Mathematics Stack Exchange is a question and answer site for people studying math at any level and professionals in related fields. Join them; it only takes a minute:

Sign up
Here's how it works:
  1. Anybody can ask a question
  2. Anybody can answer
  3. The best answers are voted up and rise to the top

I have a question.

Could you please help me to solve this? Thanks in advance

Let $\mathfrak a$ be a finitely generated ideal of $A$, commutative ring with identity, such that $\mathfrak a^2 = \mathfrak a$. Show that $\mathfrak a \subseteq Ae$ with $e^2 = e$, and $e$ is not identity.

share|cite|improve this question
You should add the hypotheses and details about what you want. As things stand, you can simply take $e=1$... – Mariano Suárez-Alvarez Mar 4 '11 at 18:24
Sounds more like a command than a question. Do you want to know if the statement is true? Or do you know it's true but can't prove it? In any case, it's false. Consider $a=A=F_2$. – George Lowther Mar 4 '11 at 18:38
See also this question. – Math Gems Feb 8 '13 at 3:52
up vote 3 down vote accepted

What follows is partially excerpted from my Historia Matematica post of 2005\01\04 on this topic, in reply to questions by Colin McLarty and Martin Davis.

Below is a proof by Gilmer from a Monthly Classroom Note[1]. Gilmer mentions it's also presented on p.58 of his textbook[2].$\:$ Remark that the use of Cramer's rule in Gilmer's proof is simply a special case of the deduction of an equation of integral dependence over an ideal (vs. ring), see Kaplansky, Commutative Rings, p.11 Exer.1. or see his later Theorem 75, viz.

THEOREM $\rm\ 75.\ \ $ Let $\rm\:R\:$ be a ring, $\rm\:J\:$ an ideal in $\rm\:R,\ B\:$ an $\rm\:R$-module generated by $\rm\:n\:$ elements,$\ \ $ and $\rm\:r\:$ an element of $\rm\:R\:$ satisfying $\rm\ r\:B \subset JB\:.\ $ Then $\rm\ (r^n - j)\ B = 0\ $ for some $\rm\ j \in J\:.$

The desired proof now follows immediately, namely:

Specializing $\rm\ r=1,\ B=J\ $ yields $\rm\ (1-j)\ J = 0\ \Rightarrow\ J = (j),\ \ j^2 = j\:.\quad$ QED

Note that this may be viewed as a generalization of the simpler Dedekind domain case.

The above proof doesn't work in the noncommutative case because the determinant trick no longer applies. However one can prove Theorem 75 without using determinants by instead appealing to Nakayama's Lemma. Namely, see Exercises 3.1, 3.2, p.43 in Atiyah and Macdonald, Introduction to Commutative Algebra. Below is said direct proof of Gilmer - using Cramer's rule.

LEMMA $\ $ If $\rm\:B\:$ is a finitely generated idempotent ideal of a commutative ring $\rm\:T\:$ then $\rm\:B\:$ is principal and is generated by an idempotent element.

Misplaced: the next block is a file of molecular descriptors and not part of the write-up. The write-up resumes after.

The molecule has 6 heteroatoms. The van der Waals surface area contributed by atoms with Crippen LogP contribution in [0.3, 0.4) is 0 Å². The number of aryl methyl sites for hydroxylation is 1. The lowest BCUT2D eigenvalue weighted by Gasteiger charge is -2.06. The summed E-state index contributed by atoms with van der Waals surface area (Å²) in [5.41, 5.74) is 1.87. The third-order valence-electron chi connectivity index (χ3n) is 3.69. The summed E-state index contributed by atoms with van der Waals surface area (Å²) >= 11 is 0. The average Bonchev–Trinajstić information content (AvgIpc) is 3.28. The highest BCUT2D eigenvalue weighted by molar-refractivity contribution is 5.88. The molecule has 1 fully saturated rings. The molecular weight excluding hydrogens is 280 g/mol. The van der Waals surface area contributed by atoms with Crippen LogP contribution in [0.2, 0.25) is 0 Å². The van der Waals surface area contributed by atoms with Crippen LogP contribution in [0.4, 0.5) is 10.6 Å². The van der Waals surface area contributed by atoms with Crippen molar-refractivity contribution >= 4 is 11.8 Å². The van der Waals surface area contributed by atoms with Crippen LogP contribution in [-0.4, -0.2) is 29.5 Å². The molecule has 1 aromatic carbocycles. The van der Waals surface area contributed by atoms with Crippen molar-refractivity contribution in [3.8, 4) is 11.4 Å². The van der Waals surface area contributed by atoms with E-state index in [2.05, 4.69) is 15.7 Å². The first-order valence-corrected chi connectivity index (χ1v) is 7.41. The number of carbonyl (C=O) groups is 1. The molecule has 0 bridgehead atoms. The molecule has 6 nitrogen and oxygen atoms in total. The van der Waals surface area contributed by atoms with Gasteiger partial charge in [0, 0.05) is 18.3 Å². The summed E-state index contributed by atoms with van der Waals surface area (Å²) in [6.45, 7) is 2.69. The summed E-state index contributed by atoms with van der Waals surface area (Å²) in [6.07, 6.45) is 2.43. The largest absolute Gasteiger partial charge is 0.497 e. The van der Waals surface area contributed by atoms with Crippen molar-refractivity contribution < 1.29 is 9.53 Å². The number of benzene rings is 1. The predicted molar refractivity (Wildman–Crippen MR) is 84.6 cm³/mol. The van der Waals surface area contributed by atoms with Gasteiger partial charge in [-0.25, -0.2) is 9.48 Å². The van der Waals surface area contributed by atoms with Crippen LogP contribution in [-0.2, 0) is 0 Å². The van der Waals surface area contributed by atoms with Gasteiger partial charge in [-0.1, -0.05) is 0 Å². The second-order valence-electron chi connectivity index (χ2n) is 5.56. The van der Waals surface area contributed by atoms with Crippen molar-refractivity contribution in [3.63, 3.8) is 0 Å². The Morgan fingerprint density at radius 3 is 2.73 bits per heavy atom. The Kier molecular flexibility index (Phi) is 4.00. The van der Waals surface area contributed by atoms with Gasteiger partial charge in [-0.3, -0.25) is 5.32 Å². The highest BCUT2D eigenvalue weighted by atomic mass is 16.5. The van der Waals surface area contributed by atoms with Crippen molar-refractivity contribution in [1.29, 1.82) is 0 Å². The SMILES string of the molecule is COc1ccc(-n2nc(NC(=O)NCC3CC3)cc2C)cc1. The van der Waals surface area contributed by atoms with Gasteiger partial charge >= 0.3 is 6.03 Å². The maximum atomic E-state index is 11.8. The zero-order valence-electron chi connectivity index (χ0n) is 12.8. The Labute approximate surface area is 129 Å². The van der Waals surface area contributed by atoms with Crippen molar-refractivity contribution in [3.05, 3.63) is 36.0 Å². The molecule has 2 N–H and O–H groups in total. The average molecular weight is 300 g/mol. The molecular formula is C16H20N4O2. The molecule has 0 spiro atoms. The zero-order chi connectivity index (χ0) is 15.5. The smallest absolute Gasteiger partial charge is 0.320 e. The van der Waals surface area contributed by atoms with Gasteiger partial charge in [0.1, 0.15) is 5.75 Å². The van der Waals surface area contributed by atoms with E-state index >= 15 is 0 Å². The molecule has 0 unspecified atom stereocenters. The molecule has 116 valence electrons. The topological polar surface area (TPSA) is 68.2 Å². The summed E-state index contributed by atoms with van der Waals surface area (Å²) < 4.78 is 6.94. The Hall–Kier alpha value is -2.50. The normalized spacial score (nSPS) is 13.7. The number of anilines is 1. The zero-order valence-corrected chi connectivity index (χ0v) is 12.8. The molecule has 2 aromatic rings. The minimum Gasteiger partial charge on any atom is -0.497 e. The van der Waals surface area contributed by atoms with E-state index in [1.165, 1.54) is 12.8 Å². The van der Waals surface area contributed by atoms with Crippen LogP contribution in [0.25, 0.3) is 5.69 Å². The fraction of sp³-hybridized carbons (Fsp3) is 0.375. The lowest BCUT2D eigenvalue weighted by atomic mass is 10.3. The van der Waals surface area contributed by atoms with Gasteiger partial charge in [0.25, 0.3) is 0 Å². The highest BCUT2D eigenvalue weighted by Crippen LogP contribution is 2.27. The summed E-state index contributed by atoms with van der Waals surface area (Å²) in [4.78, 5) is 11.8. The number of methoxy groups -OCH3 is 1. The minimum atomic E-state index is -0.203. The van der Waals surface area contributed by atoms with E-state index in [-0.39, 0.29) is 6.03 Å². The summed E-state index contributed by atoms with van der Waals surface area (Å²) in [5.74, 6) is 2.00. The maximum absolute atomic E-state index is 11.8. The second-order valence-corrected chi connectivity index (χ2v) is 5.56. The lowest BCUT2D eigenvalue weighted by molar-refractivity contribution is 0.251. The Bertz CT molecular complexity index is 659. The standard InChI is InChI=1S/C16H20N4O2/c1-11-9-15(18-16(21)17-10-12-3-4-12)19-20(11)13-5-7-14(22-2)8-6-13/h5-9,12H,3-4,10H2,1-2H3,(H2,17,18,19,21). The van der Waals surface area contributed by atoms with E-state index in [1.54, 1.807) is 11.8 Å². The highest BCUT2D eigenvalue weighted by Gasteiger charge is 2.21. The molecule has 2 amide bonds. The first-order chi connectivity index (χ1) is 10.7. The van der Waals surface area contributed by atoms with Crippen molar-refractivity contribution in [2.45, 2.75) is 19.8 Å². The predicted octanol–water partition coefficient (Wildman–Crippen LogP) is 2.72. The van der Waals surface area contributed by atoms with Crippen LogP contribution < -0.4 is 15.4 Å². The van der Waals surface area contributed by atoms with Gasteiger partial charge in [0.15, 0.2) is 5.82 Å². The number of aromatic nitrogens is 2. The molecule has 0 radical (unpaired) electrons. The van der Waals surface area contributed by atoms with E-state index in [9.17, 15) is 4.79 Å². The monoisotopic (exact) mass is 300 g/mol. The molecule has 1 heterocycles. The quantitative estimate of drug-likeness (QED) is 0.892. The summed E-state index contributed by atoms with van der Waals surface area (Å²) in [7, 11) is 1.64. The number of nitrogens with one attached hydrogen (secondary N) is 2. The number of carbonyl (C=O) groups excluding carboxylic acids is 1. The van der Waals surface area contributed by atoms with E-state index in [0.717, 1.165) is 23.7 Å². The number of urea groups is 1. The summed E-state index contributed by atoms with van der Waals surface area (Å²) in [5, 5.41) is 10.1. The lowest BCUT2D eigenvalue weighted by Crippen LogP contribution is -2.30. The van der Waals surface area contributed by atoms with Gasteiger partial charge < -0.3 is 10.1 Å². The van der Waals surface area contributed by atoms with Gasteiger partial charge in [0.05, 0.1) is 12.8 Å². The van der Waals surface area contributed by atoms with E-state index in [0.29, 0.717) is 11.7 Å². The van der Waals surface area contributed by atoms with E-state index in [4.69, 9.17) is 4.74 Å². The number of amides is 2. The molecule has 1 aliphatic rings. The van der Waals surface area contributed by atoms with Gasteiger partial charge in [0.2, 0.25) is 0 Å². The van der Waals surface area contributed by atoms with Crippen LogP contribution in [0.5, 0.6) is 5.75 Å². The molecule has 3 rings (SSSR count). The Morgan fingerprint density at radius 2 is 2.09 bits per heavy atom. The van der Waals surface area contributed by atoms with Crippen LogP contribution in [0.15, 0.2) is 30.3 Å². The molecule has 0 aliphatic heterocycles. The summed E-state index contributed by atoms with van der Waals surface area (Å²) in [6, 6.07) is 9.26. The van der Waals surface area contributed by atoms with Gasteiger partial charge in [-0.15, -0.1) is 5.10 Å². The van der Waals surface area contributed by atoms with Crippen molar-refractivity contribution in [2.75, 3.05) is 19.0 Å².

Proof $\ $ We first assume that $\rm\:T\:$ has an identity and we let $\rm\:\{b_{\:i}\:\}\:$ be a finite set of generators for $\rm\:B\:.\:$ Then $\rm\:B = B^2 = \sum\: B\ b_{\:i}\:$ so that we obtain a system of equations $\rm\ b_k = \sum s_{\:k\:i}\ b_{\:i}\:,\ $ where $\rm\:s_{\:k\:i} \in B\:.\ $ This gives rise to a system of equations $\rm\ \sum\ (\delta_{\:k\:i}-s_{\:k\:i})\ b_{\:i} = 0\:,\:$ where $\delta =$ Kronecker delta.

By Cramer's rule $\rm\:d\ b_i = 0\:$ for all $\rm\:i\:,\:$ where $\rm\:d\:$ is the determinant of the matrix $\rm\ [\delta_{ki}-s_{ki}]\:.\ $ It is easy to see that $\rm\:d\:$ has the form $\rm\: 1-b\: $ for some $\rm\:b \in B\:.\ $ Since $\rm\ 0 = d\ b_i = b_i - b\ b_i\ $ for each $\rm\:i,\ B\ $ is the principal ideal generated by $\rm\:b\:.\ $ And since $\rm\:1-b\:$ kills $\rm\:B\:,\:$ we conclude $\rm\ (1-b)\ b = 0\:,\ $ or $\rm\ b = b^2\:.$

If $\rm\:T\:$ contains no identity element, we consider a commutative ring $\rm\:T'\:$ obtained by adjoining an identity element to $\rm\:T\:.\ $ Then $\rm\:B\:$ is a finitely generated idempotent ideal of $\rm\:T',\:$ and hence is principal as an ideal of $\rm\:T',\:$ generated by an idempotent element $\rm\:v\:.\ $ Since $\rm\:T'$ is obtained by adjoining an identity element to $\rm\:T\:,\:$ it follows $\rm\:v\:$ also generates $\rm\:B\:$ as an ideal of $\rm\:T\:.\quad$ QED

[1] Robert Gilmer, An Existence Theorem for Non-Noetherian Rings (in Classroom Notes),
The American Mathematical Monthly, Vol. 77, No. 6, pp. 621-623.

[2] Robert Gilmer, Multiplicative Ideal Theory,
Queens University, Kingston, Ontario, 1968. See p.58

share|cite|improve this answer
Seealso this question. – Bill Dubuque Sep 17 '11 at 18:34

Your Answer


By posting your answer, you agree to the privacy policy and terms of service.

Not the answer you're looking for? Browse other questions tagged or ask your own question.